Vehicle thefts are down across the province thanks, in part, to the bait car program, according to ICBC.
Since 2003, auto theft has dropped by 73 per cent in B.C. and in 2012 there was a seven per cent decrease in auto thefts reported to ICBC compared to the previous year.
In Delta, there were 67 per cent fewer vehicle thefts and 63 per cent fewer break-ins in 2012 compared to 2003 when the bait car program was introduced in B.C.
Vehicle thefts and break-ins are some of the more preventable crimes.
"We're constantly reminding citizens to lock their cars," said Delta police spokesperson Const. Ciaran Feenan. "If you leave your car open, you're going to be a victim at some time."
Feenan said many residents continue to leave valuables - wallets, purses, electronics, loose change - in full view. He said the some of the most important measures people can take to deter auto crime is to lock your vehicle, leave nothing in sight and to take any valuables with you.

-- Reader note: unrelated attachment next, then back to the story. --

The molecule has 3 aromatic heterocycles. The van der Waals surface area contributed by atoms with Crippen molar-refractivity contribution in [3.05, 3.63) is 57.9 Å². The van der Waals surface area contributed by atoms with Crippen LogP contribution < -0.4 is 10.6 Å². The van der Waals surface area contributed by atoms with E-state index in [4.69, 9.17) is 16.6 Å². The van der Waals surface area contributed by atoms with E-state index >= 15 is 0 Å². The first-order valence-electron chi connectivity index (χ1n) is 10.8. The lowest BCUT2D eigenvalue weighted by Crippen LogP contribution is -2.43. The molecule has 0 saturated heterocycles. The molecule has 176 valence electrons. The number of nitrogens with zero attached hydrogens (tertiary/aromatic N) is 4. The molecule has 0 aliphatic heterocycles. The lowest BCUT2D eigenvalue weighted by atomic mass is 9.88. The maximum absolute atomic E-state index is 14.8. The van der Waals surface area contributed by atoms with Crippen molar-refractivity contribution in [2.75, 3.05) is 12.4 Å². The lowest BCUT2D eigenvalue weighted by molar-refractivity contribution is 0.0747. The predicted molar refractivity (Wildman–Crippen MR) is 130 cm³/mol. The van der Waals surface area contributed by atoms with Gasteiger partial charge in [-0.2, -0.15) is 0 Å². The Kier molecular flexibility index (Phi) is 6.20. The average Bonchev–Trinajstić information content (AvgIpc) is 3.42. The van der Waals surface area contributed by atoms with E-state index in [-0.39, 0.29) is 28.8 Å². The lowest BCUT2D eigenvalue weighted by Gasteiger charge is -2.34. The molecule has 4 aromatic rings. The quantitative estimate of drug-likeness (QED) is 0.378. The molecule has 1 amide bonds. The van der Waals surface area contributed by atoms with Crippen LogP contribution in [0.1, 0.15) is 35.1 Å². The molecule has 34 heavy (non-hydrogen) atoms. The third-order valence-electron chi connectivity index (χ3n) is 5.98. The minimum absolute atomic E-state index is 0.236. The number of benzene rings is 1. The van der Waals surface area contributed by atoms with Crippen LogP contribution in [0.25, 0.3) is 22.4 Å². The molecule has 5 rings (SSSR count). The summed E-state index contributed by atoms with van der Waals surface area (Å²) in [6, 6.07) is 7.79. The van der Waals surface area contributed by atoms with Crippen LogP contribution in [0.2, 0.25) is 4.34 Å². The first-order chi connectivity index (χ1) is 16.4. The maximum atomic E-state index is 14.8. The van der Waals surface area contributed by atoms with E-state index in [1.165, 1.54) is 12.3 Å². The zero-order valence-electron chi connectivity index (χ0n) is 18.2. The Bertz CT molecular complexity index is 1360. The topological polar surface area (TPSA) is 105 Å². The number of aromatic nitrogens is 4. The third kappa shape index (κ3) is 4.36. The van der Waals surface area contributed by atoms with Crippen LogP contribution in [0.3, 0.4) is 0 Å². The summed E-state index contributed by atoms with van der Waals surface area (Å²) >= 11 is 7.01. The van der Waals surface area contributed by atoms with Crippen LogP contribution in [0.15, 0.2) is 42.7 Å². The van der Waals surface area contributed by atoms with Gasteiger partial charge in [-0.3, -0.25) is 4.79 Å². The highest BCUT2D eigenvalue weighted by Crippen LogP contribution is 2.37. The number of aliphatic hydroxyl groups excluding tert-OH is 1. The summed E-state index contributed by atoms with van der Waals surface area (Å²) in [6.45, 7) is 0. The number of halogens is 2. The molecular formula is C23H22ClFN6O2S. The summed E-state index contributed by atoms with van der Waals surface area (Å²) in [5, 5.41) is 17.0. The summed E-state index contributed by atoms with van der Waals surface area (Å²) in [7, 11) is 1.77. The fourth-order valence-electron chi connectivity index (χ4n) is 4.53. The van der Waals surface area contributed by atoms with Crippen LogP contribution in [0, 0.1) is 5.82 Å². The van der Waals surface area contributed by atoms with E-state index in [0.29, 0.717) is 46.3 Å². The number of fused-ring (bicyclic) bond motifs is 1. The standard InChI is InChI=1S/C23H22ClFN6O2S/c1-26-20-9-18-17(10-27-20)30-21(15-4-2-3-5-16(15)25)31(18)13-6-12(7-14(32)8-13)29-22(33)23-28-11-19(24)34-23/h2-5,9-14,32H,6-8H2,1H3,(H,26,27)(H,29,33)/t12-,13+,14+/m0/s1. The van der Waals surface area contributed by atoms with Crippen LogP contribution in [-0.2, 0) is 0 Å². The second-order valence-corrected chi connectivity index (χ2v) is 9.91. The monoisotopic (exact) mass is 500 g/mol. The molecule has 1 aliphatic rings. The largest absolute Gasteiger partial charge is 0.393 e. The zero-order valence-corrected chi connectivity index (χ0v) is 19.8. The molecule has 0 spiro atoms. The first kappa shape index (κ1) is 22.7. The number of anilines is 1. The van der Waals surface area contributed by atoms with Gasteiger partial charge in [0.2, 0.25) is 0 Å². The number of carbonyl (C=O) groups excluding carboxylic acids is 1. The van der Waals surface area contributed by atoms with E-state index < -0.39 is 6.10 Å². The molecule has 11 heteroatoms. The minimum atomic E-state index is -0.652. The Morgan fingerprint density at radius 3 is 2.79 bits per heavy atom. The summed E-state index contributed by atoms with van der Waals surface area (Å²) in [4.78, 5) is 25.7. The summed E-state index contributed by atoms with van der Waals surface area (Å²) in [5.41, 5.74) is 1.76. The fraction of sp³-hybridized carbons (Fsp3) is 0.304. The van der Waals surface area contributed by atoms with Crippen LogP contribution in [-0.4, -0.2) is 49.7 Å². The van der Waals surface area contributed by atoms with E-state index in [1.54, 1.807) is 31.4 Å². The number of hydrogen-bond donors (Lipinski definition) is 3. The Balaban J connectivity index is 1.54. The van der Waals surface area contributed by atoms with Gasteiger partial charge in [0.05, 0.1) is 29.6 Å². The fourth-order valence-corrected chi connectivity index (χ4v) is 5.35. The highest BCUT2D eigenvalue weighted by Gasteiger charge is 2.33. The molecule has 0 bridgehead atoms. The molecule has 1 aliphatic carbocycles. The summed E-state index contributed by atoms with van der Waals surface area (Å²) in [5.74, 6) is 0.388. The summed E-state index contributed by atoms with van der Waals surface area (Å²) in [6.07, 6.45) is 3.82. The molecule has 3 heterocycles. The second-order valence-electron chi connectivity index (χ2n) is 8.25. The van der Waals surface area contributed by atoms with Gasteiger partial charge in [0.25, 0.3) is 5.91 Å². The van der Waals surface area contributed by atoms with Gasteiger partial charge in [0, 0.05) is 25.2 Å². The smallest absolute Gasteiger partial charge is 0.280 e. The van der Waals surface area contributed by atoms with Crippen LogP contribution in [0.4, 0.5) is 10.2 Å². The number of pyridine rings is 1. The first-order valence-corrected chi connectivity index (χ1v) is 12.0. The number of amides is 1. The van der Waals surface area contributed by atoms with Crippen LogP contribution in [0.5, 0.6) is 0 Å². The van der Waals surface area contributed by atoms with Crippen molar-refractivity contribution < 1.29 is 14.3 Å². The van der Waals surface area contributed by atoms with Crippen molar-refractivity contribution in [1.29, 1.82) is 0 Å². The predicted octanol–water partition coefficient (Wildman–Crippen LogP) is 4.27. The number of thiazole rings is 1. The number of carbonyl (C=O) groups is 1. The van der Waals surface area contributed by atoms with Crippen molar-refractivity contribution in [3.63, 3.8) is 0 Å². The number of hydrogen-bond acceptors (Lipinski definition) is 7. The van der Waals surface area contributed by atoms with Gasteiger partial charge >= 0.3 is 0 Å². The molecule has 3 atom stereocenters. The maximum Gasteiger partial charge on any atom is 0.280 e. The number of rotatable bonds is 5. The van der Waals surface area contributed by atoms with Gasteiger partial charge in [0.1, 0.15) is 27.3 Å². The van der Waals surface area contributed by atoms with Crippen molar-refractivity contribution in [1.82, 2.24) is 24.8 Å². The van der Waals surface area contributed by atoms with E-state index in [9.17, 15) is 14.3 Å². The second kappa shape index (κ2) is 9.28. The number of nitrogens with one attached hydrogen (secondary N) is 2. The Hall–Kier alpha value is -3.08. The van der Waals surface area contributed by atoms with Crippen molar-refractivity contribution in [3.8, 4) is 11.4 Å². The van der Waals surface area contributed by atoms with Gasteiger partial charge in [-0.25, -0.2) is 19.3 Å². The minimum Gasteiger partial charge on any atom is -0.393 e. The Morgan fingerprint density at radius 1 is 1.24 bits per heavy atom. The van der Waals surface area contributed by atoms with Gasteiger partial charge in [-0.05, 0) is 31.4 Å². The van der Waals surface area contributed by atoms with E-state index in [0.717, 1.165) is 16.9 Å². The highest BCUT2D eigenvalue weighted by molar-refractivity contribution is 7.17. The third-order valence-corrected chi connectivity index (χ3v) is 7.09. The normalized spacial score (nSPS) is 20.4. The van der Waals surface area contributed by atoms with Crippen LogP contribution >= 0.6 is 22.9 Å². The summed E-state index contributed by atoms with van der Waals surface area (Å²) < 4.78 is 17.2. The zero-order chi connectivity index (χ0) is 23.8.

ICBC recently announced an expansion of the bait car program to include bait property. The shift in focus from IMPACT (Integrated Municipal Provincial Auto Crime Team) comes as police analyzed statistics from 2012. In the last four months of the year, police across B.C. identified a slight increase in thefts from vehicles compared to previous years.
"Thieves already know that if they steal a bait car, they'll go to jail," said RCMP Insp. Gary Shinkaruk of IMPACT.
"With the kind of evidence we're able to put before judges, the program has been tremendously successful at putting car thieves behind bars. But there's a new message we need to get out to thieves now - steal from a bait car, go to jail."
Bait cars throughout B.C. have been upgraded with the latest audio and video technology. Bait property will look no different than any other property thieves may find in vehicles, and may range from toolboxes to gym bags. The difference is the items can be tracked and monitored by police.